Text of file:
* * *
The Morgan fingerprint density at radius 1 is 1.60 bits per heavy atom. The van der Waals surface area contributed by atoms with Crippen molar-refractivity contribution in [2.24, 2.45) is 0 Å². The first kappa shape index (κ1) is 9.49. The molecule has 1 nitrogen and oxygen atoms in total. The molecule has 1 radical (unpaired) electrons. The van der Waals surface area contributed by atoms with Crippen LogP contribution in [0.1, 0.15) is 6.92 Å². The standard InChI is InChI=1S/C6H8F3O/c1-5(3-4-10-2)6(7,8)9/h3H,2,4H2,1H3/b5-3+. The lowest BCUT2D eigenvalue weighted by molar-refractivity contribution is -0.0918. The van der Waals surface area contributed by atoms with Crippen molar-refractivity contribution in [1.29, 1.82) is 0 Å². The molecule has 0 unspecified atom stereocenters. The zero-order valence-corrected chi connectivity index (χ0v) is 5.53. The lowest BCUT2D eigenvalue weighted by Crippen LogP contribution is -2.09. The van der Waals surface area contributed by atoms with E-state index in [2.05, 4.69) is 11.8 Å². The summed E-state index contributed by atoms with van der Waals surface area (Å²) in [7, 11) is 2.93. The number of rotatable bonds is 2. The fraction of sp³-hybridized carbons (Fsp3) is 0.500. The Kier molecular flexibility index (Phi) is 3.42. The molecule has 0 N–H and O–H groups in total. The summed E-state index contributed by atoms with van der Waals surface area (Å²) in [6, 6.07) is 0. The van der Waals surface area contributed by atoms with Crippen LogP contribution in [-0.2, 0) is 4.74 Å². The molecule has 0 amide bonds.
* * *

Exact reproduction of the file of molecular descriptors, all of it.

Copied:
The Morgan fingerprint density at radius 1 is 1.60 bits per heavy atom. The van der Waals surface area contributed by atoms with Crippen molar-refractivity contribution in [2.24, 2.45) is 0 Å². The first kappa shape index (κ1) is 9.49. The molecule has 1 nitrogen and oxygen atoms in total. The molecule has 1 radical (unpaired) electrons. The van der Waals surface area contributed by atoms with Crippen LogP contribution in [0.1, 0.15) is 6.92 Å². The standard InChI is InChI=1S/C6H8F3O/c1-5(3-4-10-2)6(7,8)9/h3H,2,4H2,1H3/b5-3+. The lowest BCUT2D eigenvalue weighted by molar-refractivity contribution is -0.0918. The van der Waals surface area contributed by atoms with Crippen molar-refractivity contribution in [1.29, 1.82) is 0 Å². The molecule has 0 unspecified atom stereocenters. The zero-order valence-corrected chi connectivity index (χ0v) is 5.53. The lowest BCUT2D eigenvalue weighted by Crippen LogP contribution is -2.09. The van der Waals surface area contributed by atoms with E-state index in [2.05, 4.69) is 11.8 Å². The summed E-state index contributed by atoms with van der Waals surface area (Å²) in [7, 11) is 2.93. The number of rotatable bonds is 2. The fraction of sp³-hybridized carbons (Fsp3) is 0.500. The Kier molecular flexibility index (Phi) is 3.42. The molecule has 0 N–H and O–H groups in total. The summed E-state index contributed by atoms with van der Waals surface area (Å²) in [6, 6.07) is 0. The van der Waals surface area contributed by atoms with Crippen LogP contribution in [-0.2, 0) is 4.74 Å². The molecule has 0 amide bonds.